Presentation is loading. Please wait.

Presentation is loading. Please wait.

P2P and NAT How to traverse NAT Davide Carboni © 2005-2006.

Similar presentations


Presentation on theme: "P2P and NAT How to traverse NAT Davide Carboni © 2005-2006."— Presentation transcript:

1 P2P and NAT How to traverse NAT Davide Carboni ©

2 License Attribution-ShareAlike 2.5 You are free: to copy, distribute, display, and perform the work to make derivative works to make commercial use of the work Under the following conditions: Attribution. You must give the original author credit. Share Alike. If you alter, transform, or build upon this work, you may distribute the resulting work only under a licence identical to this one. For any reuse or distribution, you must make clear to others the licence terms of this work. Any of these conditions can be waived if you get permission from the copyright holder. Your fair use and other rights are in no way affected by the above. This is a human-readable summary of the Legal Code (the full licence).Legal Code (the full licence) Disclaimer

3 The problem The large deployment of NAT builds a barrier to the development of peer-to- peer networks. Host behind a NAT/Firewall are only authorized to initiate outgoing traffic through a limited set of ports (UDP/TCP) Host behind a NAT/Firewall are never authorized to receive incoming TCP or UDP traffic initiated by a foreign host

4 Firewall A Firewall is a system that filters TCP/IP UDP/IP packet according to rules It can be a software running in the user machine or in a network router Rules

5 Firewall Rules router (Global IP addresses)

6 NAT the process of network address translation (NAT, also known as network masquerading or IP-masquerading) involves re-writing the source and/or destination addresses of IP packets as they pass through a router or firewall. addressesIPpacketsrouterfirewall

7 Why NAT is so popular IPv4 address shortage standard feature in routers for home and small-office Internet connectionsrouters can enhance the reliability of local systems by stopping worms and enhance privacy by discouraging scansworms

8 Simple NAT NAT (Private IP addresses) (Public IP addresses) Main Internet (Public IP addresses)

9 Multiple NAT ISP NAT (Private IP addresses) (Public IP addresses) Main Internet ISP network Home NAT Home network

10 NAT Mappings ( ) ( ) ( ) : :10100 S= :4445 D= :7777 datagram S= :10100 D= :7777 datagram A

11 Traversing a NAT that does not collaborate

12 Relaying NAT Main Internet Local network NAT Local network Relay S host A host B 1 2

13 Connection reversal NAT Main Internet Local network rendezvous S host A host B 1 2 3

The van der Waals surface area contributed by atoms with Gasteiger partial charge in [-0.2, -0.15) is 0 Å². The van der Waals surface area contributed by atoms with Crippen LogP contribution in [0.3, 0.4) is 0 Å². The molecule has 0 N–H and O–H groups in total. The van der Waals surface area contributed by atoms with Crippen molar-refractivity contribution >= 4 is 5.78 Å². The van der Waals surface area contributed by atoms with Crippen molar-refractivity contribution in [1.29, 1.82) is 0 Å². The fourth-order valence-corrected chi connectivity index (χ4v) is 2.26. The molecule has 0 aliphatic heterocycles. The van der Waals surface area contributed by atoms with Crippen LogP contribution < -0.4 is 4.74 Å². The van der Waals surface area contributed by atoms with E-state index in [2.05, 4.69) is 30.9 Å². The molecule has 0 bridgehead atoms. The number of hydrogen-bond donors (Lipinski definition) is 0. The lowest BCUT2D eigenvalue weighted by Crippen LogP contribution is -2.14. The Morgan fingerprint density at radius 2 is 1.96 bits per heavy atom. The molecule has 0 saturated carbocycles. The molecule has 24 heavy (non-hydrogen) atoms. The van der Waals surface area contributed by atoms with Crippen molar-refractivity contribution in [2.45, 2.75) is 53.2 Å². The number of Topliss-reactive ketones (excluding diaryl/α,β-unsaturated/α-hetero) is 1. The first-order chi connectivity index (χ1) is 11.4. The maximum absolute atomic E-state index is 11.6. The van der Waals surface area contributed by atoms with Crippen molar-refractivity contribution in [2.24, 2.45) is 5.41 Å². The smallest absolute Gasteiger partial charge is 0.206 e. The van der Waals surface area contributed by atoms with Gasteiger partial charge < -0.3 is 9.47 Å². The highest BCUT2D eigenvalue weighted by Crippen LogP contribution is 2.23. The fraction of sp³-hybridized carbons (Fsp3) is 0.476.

14 NAT policies Full cone NAT is NAT where all requests from the same internal IP address and port are mapped to the same public IP address and port. Once a mapping is created, all incoming traffic to the public address is routed to the internal host without checking the address of the remote host. A restricted cone NAT: like full cone all requests from the same internal IP address and port are mapped to the same public IP address and port. Unlike a full cone NAT, a remote host (with IP address X) can send a packet to the internal host only if the internal host had previously sent a packet to IP address X. A port restricted cone NAT is like a restricted cone NAT, but the restriction includes port numbers. Specifically, an external host can send a packet, with source IP address X and source port P, to the internal host only if the internal host had previously sent a packet to IP address X and port P. A symmetric NAT is a NAT where all requests from the same internal IP address and port to a specific destination IP address and port are mapped to the same external source IP address and port. If the same internal host sends a packet with the same source address and port to a different destination, a different mapping is used. Furthermore, only the external host that receives a packet can send a UDP packet back to the internal host

15 UDP Hole Punching Hole punching is a tecnique to allow traffic from/to a host behind a firewall/NAT without the collaboration of the NAT itself The simplest way is to use UDP packets

16 Full cone Host AHost C Full cone Host B ( ) ( )( )( )( ) Packet(S= :4445, D= :7777) Packet(S= :10100, D= :7777) Packet(S= :4321, D= :10100) Packet(S= :4321, D= :4445) Packet(S= :1234, D= :10100) Packet(S= :1234, D= :4445)

17 Full cone mapping and policy Mapping  : :10100 Policy  ALLOW ALL TO :10100

18 Holes in Full Cone NAT rendezvous host A host B

19 Restricted cone Host AHost C Restricted cone Host B ( ) ( )( )( )( ) Packet(S= :4445, D= :7777) Packet(S= :10100, D= :7777) Packet(S= :4321, D= :10100) Packet(S= :4321, D= :4445) Packet(S= :1234, D= :10100) X Packet(S= :4445, D= :7777) Packet(S= :10100, D= :7777) Packet(S= :4321, D= :10100) Packet(S= :4321, D= :4445)

20 Restricted cone mapping and policy Mapping  : :10100 Policy  ALLOW TO :10100  ALLOW TO :10100

21 Holes in Restricted Cone NAT rendezvous host A host B

22 Port restricted cone Host AHost C Port - restr cone Host B ( ) ( )( )( )( ) Packet(S= :4445, D= :7777) Packet(S= :10100, D= :7777) Packet(S= :4321, D= :10100) Packet(S= :7777, D= :4445) X Packet(S= :7777, D= :10100)

23 Port restricted cone mapping and policy Mapping  : :10100 Policy  ALLOW :7777 TO :10100  ALLOW :7777 TO :10100

24 Holes in Restricted Cone NAT rendezvous host A host B